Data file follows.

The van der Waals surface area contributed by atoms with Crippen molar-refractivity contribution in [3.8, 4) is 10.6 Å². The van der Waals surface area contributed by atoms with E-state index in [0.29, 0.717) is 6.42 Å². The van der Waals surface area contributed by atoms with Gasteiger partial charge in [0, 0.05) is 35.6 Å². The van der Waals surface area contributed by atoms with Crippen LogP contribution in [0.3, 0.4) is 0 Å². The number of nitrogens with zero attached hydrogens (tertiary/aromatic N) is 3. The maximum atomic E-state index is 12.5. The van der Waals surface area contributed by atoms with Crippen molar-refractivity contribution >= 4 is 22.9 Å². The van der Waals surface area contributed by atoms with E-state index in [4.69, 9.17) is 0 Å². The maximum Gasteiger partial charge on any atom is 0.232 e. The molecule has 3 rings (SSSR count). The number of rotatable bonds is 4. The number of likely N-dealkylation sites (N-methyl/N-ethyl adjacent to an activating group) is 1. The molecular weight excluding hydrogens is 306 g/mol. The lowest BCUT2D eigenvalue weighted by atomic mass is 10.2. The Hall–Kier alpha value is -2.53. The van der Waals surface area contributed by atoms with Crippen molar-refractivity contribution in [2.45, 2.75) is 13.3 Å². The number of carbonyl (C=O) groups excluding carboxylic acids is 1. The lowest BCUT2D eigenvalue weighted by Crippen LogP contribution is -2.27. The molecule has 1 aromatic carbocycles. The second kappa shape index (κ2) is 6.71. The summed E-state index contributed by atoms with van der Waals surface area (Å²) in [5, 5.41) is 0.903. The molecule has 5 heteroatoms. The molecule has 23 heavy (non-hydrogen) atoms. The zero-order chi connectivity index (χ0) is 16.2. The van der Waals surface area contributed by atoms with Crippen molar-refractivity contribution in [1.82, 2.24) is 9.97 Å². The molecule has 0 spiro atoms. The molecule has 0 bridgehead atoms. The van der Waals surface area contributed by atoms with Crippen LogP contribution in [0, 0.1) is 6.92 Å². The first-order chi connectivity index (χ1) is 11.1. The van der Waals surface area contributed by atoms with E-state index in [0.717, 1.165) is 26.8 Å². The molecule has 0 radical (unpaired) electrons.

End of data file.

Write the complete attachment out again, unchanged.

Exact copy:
The van der Waals surface area contributed by atoms with Crippen molar-refractivity contribution in [3.8, 4) is 10.6 Å². The van der Waals surface area contributed by atoms with E-state index in [0.29, 0.717) is 6.42 Å². The van der Waals surface area contributed by atoms with Gasteiger partial charge in [0, 0.05) is 35.6 Å². The van der Waals surface area contributed by atoms with Crippen LogP contribution in [0.3, 0.4) is 0 Å². The number of nitrogens with zero attached hydrogens (tertiary/aromatic N) is 3. The maximum atomic E-state index is 12.5. The van der Waals surface area contributed by atoms with Crippen molar-refractivity contribution >= 4 is 22.9 Å². The van der Waals surface area contributed by atoms with E-state index in [4.69, 9.17) is 0 Å². The maximum Gasteiger partial charge on any atom is 0.232 e. The molecule has 3 rings (SSSR count). The number of rotatable bonds is 4. The number of likely N-dealkylation sites (N-methyl/N-ethyl adjacent to an activating group) is 1. The molecular weight excluding hydrogens is 306 g/mol. The lowest BCUT2D eigenvalue weighted by atomic mass is 10.2. The Hall–Kier alpha value is -2.53. The van der Waals surface area contributed by atoms with Crippen molar-refractivity contribution in [2.45, 2.75) is 13.3 Å². The number of carbonyl (C=O) groups excluding carboxylic acids is 1. The lowest BCUT2D eigenvalue weighted by Crippen LogP contribution is -2.27. The molecule has 1 aromatic carbocycles. The second kappa shape index (κ2) is 6.71. The summed E-state index contributed by atoms with van der Waals surface area (Å²) in [5, 5.41) is 0.903. The molecule has 5 heteroatoms. The molecule has 23 heavy (non-hydrogen) atoms. The zero-order chi connectivity index (χ0) is 16.2. The van der Waals surface area contributed by atoms with Crippen molar-refractivity contribution in [1.82, 2.24) is 9.97 Å². The molecule has 0 spiro atoms. The molecule has 0 bridgehead atoms. The van der Waals surface area contributed by atoms with Crippen LogP contribution in [0, 0.1) is 6.92 Å². The first-order chi connectivity index (χ1) is 11.1. The van der Waals surface area contributed by atoms with E-state index in [0.717, 1.165) is 26.8 Å². The molecule has 0 radical (unpaired) electrons.